One other thing that was mentioned in the article was their use of windrow grazing. This is a technique that I have read about previously, but must admit that I don't know much about it. What they are doing is using three of what had been their hayfields and rotating through those. Each year they will use two to make hay for their calves after weaning and then use the third for windrow grazing (sort of like strip grazing). Each year the windrow graze a different field in the winter in order to spread around the fertilizer.

I'm not exactly sure this windrow grazing idea would work on a farm our size, but it is an interesting concept and something I would love to learn more about. Plus, the article encouraged me ... maybe in 20 or so years when our place is mostly paid off the row crop field across the road will come up for sale. Then I could see what the transition looks like first hand!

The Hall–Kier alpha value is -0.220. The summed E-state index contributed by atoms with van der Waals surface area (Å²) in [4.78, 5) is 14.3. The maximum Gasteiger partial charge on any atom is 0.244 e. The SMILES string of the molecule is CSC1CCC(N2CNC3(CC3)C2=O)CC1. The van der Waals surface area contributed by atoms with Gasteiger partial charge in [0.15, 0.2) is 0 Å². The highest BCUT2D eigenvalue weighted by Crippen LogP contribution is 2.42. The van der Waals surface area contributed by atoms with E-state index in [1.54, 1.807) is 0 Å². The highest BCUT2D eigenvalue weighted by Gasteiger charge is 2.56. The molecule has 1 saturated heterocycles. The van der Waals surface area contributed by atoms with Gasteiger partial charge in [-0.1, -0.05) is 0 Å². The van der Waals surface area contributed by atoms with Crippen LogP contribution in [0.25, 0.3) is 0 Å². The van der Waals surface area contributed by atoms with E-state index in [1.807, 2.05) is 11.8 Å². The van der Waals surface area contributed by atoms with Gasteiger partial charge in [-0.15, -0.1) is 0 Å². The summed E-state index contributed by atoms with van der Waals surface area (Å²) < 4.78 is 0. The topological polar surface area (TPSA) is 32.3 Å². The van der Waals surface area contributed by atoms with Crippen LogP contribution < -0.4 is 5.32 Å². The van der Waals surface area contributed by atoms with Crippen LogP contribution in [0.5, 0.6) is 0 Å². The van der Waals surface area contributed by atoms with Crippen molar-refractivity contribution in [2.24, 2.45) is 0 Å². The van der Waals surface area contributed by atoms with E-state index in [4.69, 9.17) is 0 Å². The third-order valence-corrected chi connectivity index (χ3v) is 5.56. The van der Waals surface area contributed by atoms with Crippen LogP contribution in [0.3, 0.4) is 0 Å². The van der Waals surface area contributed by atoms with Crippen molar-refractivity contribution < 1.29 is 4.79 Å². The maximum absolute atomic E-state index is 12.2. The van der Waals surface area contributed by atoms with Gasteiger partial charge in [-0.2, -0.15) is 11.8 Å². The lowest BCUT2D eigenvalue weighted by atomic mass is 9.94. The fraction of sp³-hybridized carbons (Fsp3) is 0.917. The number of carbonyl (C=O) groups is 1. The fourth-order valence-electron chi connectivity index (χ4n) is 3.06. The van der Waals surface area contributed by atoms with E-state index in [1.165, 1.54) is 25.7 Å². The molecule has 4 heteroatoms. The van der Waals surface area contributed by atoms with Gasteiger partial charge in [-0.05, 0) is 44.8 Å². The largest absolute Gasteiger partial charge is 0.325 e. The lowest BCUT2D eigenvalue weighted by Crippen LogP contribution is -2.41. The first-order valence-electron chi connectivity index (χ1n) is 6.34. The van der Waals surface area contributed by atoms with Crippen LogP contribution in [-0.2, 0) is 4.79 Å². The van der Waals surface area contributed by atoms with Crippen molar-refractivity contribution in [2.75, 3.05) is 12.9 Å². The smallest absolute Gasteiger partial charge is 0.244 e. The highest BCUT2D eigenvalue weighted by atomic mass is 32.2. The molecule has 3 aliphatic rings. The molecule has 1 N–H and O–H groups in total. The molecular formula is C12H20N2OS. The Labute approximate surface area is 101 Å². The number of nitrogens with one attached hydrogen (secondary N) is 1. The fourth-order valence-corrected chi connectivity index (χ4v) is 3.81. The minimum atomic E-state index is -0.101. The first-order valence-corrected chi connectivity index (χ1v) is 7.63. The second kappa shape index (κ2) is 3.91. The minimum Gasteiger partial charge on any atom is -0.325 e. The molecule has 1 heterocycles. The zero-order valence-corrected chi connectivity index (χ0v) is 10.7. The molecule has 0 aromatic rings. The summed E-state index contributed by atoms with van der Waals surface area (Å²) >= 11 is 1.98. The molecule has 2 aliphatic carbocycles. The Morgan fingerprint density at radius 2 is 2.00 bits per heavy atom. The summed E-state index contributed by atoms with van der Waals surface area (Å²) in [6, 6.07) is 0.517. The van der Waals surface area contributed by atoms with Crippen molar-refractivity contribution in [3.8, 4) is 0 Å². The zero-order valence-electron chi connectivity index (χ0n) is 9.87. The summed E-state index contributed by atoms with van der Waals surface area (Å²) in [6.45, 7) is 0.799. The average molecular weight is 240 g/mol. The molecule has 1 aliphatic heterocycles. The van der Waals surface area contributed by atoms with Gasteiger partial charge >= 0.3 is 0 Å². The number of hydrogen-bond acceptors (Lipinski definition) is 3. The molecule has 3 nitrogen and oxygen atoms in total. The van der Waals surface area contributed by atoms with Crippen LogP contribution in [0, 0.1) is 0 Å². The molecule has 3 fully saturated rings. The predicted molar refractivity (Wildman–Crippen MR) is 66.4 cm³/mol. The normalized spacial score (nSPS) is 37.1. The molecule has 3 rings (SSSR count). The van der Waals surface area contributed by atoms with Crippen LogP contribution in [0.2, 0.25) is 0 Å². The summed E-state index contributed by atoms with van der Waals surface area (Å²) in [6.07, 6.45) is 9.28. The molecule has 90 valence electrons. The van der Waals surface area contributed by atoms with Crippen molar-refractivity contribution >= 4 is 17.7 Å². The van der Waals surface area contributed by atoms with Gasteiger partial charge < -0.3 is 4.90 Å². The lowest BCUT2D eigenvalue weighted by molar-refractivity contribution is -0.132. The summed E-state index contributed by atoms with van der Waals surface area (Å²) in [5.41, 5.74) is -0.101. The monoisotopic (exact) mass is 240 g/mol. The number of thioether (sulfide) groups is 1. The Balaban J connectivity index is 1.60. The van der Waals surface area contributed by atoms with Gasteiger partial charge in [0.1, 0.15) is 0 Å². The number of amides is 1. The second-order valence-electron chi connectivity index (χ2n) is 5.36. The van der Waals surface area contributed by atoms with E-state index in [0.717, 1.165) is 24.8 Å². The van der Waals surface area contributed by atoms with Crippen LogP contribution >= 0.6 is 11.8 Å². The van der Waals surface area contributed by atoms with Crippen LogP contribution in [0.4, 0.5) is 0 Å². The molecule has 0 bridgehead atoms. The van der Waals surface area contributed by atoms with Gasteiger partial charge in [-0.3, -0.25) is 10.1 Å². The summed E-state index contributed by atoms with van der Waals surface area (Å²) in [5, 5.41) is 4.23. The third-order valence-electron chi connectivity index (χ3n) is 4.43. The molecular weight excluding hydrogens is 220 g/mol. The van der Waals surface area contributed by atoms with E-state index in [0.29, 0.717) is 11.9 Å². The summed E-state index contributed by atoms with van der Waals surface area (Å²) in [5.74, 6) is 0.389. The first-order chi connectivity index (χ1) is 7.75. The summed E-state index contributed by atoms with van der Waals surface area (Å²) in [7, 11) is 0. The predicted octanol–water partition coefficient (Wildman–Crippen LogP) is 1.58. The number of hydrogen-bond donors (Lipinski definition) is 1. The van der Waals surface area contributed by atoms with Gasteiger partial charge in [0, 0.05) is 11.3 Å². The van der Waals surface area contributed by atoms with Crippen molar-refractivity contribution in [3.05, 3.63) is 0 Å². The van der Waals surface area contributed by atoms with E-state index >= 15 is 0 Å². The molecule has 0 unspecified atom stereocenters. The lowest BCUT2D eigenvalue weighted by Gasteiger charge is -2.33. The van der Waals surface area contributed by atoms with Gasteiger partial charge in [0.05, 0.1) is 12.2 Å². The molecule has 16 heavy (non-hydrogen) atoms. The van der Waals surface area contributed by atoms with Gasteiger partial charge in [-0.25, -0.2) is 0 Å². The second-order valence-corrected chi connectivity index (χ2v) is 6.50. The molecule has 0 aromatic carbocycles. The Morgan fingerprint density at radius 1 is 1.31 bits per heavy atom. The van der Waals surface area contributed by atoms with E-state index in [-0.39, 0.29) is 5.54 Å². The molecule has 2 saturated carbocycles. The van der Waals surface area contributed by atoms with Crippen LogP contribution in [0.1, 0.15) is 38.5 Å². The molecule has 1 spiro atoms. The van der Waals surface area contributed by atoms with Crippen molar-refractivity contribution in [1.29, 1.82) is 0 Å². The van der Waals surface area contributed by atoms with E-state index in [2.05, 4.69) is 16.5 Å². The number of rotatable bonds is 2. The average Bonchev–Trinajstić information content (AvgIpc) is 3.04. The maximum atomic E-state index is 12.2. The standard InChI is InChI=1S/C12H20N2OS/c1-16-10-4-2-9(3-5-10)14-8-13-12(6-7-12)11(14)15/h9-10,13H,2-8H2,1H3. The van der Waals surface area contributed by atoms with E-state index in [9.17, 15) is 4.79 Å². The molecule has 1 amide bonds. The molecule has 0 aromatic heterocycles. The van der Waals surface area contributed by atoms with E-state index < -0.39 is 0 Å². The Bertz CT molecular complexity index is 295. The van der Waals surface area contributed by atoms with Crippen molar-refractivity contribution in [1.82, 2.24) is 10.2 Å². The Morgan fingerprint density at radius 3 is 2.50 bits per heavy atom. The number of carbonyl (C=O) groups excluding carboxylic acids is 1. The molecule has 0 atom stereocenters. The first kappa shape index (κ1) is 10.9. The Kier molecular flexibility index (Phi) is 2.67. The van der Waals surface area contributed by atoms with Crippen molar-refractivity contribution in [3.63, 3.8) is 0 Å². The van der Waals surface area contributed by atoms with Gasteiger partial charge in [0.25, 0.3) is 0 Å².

Steven said...

This is what we're doing in Southeast Missouri we're just starting very slowly. Our family has about 190 acres that were all rented and farmed for many years and this year we took 10 acres closest to the barn and turned it into pasture and somewhat of an experiment. It's pretty neat to see all the disked ground around us now and our green patch in the middle.

Yeoman said...

FWIW, this happened in a lot of areas of Wyoming in the 30s. Environmental conditions started it off, as the wet years of the 20s yielded to the dry conditions of the 30s, and the plowmen failed. They prairie they'd busted went back to grass. The government also helped to get it rolling as it reacquired a lot of acreage in some ares to retire it as farmland.